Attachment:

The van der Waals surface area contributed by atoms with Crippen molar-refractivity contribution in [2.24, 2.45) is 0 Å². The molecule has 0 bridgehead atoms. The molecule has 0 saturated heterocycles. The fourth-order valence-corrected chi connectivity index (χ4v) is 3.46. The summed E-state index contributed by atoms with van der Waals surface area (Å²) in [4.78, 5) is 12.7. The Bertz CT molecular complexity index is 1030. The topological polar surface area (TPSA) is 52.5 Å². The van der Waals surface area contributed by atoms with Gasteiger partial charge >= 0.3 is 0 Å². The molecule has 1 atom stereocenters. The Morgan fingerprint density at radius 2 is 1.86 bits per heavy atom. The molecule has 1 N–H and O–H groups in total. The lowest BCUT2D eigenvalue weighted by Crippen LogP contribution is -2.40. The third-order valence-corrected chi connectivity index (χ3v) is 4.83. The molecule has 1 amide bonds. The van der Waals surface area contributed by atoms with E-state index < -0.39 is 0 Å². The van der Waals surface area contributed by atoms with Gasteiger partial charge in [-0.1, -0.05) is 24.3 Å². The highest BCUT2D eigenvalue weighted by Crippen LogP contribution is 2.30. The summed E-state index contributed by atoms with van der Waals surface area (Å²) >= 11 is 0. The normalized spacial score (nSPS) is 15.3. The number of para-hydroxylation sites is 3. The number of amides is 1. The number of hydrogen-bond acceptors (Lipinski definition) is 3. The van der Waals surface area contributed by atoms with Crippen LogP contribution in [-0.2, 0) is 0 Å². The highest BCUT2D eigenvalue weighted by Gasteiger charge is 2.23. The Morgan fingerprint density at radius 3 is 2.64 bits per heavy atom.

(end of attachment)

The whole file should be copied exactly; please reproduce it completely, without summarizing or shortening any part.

The van der Waals surface area contributed by atoms with Crippen molar-refractivity contribution in [2.24, 2.45) is 0 Å². The molecule has 0 bridgehead atoms. The molecule has 0 saturated heterocycles. The fourth-order valence-corrected chi connectivity index (χ4v) is 3.46. The summed E-state index contributed by atoms with van der Waals surface area (Å²) in [4.78, 5) is 12.7. The Bertz CT molecular complexity index is 1030. The topological polar surface area (TPSA) is 52.5 Å². The van der Waals surface area contributed by atoms with Gasteiger partial charge >= 0.3 is 0 Å². The molecule has 1 atom stereocenters. The Morgan fingerprint density at radius 2 is 1.86 bits per heavy atom. The molecule has 1 N–H and O–H groups in total. The lowest BCUT2D eigenvalue weighted by Crippen LogP contribution is -2.40. The third-order valence-corrected chi connectivity index (χ3v) is 4.83. The molecule has 1 amide bonds. The van der Waals surface area contributed by atoms with E-state index < -0.39 is 0 Å². The van der Waals surface area contributed by atoms with Gasteiger partial charge in [-0.1, -0.05) is 24.3 Å². The highest BCUT2D eigenvalue weighted by Crippen LogP contribution is 2.30. The summed E-state index contributed by atoms with van der Waals surface area (Å²) >= 11 is 0. The normalized spacial score (nSPS) is 15.3. The number of para-hydroxylation sites is 3. The number of amides is 1. The number of hydrogen-bond acceptors (Lipinski definition) is 3. The van der Waals surface area contributed by atoms with Crippen LogP contribution in [-0.2, 0) is 0 Å². The highest BCUT2D eigenvalue weighted by Gasteiger charge is 2.23. The Morgan fingerprint density at radius 3 is 2.64 bits per heavy atom.